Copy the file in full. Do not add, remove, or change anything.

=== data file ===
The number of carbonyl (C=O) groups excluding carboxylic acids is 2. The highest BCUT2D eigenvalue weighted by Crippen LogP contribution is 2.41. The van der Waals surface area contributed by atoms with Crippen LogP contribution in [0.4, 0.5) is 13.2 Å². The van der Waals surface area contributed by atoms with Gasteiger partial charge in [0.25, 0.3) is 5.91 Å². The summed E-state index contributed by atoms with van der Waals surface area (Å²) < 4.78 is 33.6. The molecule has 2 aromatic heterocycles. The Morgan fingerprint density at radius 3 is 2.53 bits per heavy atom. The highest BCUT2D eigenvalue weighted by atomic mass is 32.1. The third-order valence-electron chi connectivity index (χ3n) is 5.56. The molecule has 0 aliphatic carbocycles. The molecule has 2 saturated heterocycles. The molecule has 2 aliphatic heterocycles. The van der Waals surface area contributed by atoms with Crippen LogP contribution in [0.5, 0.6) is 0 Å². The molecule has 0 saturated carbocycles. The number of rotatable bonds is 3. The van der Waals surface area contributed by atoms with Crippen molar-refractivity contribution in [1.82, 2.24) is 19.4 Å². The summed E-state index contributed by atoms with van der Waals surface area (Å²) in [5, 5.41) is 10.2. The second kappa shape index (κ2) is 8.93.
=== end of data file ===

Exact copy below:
The number of carbonyl (C=O) groups excluding carboxylic acids is 2. The highest BCUT2D eigenvalue weighted by Crippen LogP contribution is 2.41. The van der Waals surface area contributed by atoms with Crippen LogP contribution in [0.4, 0.5) is 13.2 Å². The van der Waals surface area contributed by atoms with Gasteiger partial charge in [0.25, 0.3) is 5.91 Å². The summed E-state index contributed by atoms with van der Waals surface area (Å²) < 4.78 is 33.6. The molecule has 2 aromatic heterocycles. The Morgan fingerprint density at radius 3 is 2.53 bits per heavy atom. The highest BCUT2D eigenvalue weighted by atomic mass is 32.1. The third-order valence-electron chi connectivity index (χ3n) is 5.56. The molecule has 0 aliphatic carbocycles. The molecule has 2 saturated heterocycles. The molecule has 2 aliphatic heterocycles. The van der Waals surface area contributed by atoms with Crippen LogP contribution in [0.5, 0.6) is 0 Å². The molecule has 0 saturated carbocycles. The number of rotatable bonds is 3. The van der Waals surface area contributed by atoms with Crippen molar-refractivity contribution in [1.82, 2.24) is 19.4 Å². The summed E-state index contributed by atoms with van der Waals surface area (Å²) in [5, 5.41) is 10.2. The second kappa shape index (κ2) is 8.93.